Facing both inflation and a possible recession, retirement investors are under a lot of financial stress in 2022. And they are looking at their retirement plan providers for both information and guidance. But the Michigan-based consumer research firm J.D. Power … Continue reading → The post Americans Aren’t Satisfied With Their Retirement Plans Online – J.D. Power Ranks the Best appeared first on SmartAsset Blog.

Benzinga

The Jeff Bezos-Backed Real Estate Company Is On A Buying Spree For Single-Family Homes

The real estate investment platform backed by Amazon.com Inc founder Jeff Bezos has continued ramping up its acquisitions of single-family rental homes in several U.S. markets. Arrived Homes acquires single-family homes to use as rental properties, then sells shares of these properties to investors through its online platform. The demand for rental property shares has grown exponentially so far in 2022, with a total of 165 properties now funded on the platform with a value of over $60 million. T

MarketWatch

Here’s when Vanguard’s chief U.S. economist now thinks we’re ‘most likely’ to enter a recession — and what may be the ‘biggest risk’ you face if we do

MarketWatch Picks has highlighted these products and services because we think readers will find them useful; the MarketWatch News staff is not involved in creating this content. With markets posting double-digit losses, inflation breaking decades-old records, and the Federal Reserve steadily increasing interest rates, among other factors, the likelihood of a full-blown recession may seem inevitable. What’s more, Roger Aliaga-Diaz, the fund manager’s U.S. chief economist and head of portfolio construction, told MarketWatch Picks that he thinks a recession is “most likely” to occur sometime in 2023.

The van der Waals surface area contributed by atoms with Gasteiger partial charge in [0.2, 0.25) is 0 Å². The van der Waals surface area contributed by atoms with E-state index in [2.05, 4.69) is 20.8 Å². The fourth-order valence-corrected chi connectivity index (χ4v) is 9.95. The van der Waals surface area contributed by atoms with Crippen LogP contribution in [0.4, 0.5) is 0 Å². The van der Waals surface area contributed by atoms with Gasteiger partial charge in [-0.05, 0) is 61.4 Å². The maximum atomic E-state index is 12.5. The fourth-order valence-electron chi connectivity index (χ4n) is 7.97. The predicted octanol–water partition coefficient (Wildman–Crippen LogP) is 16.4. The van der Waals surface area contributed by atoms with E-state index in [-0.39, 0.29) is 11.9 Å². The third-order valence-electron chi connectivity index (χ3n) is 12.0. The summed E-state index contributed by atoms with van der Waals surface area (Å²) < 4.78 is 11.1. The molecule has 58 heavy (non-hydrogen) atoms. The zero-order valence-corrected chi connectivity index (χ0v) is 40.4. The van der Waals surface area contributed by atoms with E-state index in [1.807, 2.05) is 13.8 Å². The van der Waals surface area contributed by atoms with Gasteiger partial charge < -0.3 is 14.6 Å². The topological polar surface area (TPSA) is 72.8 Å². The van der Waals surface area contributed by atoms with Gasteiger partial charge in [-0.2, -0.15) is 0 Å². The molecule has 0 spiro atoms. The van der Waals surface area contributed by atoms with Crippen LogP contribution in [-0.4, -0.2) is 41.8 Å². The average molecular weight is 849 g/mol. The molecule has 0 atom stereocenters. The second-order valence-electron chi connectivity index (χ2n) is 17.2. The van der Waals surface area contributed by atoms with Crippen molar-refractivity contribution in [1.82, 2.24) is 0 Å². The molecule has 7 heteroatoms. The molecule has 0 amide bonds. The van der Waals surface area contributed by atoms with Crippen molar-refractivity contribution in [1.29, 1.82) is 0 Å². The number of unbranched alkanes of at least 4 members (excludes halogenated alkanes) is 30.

Bloomberg

John Paulson on Frothy US Housing Market: This Time Is Different

(Bloomberg) — John Paulson became a billionaire after his hedge fund effectively shorted more than $25 billion of mortgage securities at the dawn of the global financial crisis. As he sizes up yet another frothy housing market some 15 years later, the founder of Paulson & Co. says another downturn in US home prices may be in the cards — but the banking system is in a much better condition to handle it. Paulson sat down with Bloomberg for a wide-ranging interview at the Union League of Philadel

SmartAsset

Retiring During a Market Downturn? Only Withdraw This Way